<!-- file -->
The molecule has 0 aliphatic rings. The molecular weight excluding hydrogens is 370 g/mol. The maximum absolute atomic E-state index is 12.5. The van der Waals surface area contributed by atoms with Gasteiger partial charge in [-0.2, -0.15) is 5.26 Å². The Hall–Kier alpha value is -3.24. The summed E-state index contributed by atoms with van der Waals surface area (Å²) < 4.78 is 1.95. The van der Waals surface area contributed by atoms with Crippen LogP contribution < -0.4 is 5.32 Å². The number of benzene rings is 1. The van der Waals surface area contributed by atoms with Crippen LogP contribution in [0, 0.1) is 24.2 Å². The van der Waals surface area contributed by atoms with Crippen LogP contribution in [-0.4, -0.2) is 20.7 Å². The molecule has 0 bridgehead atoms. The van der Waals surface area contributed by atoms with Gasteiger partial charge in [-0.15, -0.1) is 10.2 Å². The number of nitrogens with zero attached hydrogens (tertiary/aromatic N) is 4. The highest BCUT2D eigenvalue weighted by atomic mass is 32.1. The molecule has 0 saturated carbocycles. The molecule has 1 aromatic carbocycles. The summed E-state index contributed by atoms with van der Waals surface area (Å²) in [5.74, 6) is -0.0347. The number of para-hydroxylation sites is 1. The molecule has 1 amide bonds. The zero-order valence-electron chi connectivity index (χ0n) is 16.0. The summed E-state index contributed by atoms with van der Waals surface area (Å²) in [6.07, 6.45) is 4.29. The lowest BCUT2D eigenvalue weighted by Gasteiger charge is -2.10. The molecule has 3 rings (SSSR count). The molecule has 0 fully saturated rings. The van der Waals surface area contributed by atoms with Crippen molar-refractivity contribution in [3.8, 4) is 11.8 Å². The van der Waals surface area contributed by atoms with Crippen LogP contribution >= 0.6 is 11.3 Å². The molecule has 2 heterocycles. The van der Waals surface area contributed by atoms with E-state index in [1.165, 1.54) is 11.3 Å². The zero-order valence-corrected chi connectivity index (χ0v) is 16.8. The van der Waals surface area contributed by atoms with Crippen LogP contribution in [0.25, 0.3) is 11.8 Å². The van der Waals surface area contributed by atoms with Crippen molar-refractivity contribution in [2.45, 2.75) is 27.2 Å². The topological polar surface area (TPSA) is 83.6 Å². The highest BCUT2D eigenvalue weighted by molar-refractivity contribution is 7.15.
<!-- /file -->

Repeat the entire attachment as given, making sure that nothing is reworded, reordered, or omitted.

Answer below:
The molecule has 0 aliphatic rings. The molecular weight excluding hydrogens is 370 g/mol. The maximum absolute atomic E-state index is 12.5. The van der Waals surface area contributed by atoms with Gasteiger partial charge in [-0.2, -0.15) is 5.26 Å². The Hall–Kier alpha value is -3.24. The summed E-state index contributed by atoms with van der Waals surface area (Å²) < 4.78 is 1.95. The van der Waals surface area contributed by atoms with Crippen LogP contribution < -0.4 is 5.32 Å². The number of benzene rings is 1. The van der Waals surface area contributed by atoms with Crippen LogP contribution in [0, 0.1) is 24.2 Å². The van der Waals surface area contributed by atoms with Crippen LogP contribution in [-0.4, -0.2) is 20.7 Å². The molecule has 0 bridgehead atoms. The van der Waals surface area contributed by atoms with Gasteiger partial charge in [-0.15, -0.1) is 10.2 Å². The number of nitrogens with zero attached hydrogens (tertiary/aromatic N) is 4. The highest BCUT2D eigenvalue weighted by atomic mass is 32.1. The molecule has 0 saturated carbocycles. The molecule has 1 aromatic carbocycles. The summed E-state index contributed by atoms with van der Waals surface area (Å²) in [5.74, 6) is -0.0347. The number of para-hydroxylation sites is 1. The molecule has 1 amide bonds. The zero-order valence-electron chi connectivity index (χ0n) is 16.0. The summed E-state index contributed by atoms with van der Waals surface area (Å²) in [6.07, 6.45) is 4.29. The lowest BCUT2D eigenvalue weighted by Gasteiger charge is -2.10. The molecule has 3 rings (SSSR count). The molecule has 0 fully saturated rings. The van der Waals surface area contributed by atoms with Crippen molar-refractivity contribution in [3.8, 4) is 11.8 Å². The van der Waals surface area contributed by atoms with Crippen LogP contribution >= 0.6 is 11.3 Å². The molecule has 2 heterocycles. The van der Waals surface area contributed by atoms with E-state index in [1.165, 1.54) is 11.3 Å². The zero-order valence-corrected chi connectivity index (χ0v) is 16.8. The van der Waals surface area contributed by atoms with Crippen LogP contribution in [0.25, 0.3) is 11.8 Å². The van der Waals surface area contributed by atoms with Crippen molar-refractivity contribution in [2.45, 2.75) is 27.2 Å². The topological polar surface area (TPSA) is 83.6 Å². The highest BCUT2D eigenvalue weighted by molar-refractivity contribution is 7.15.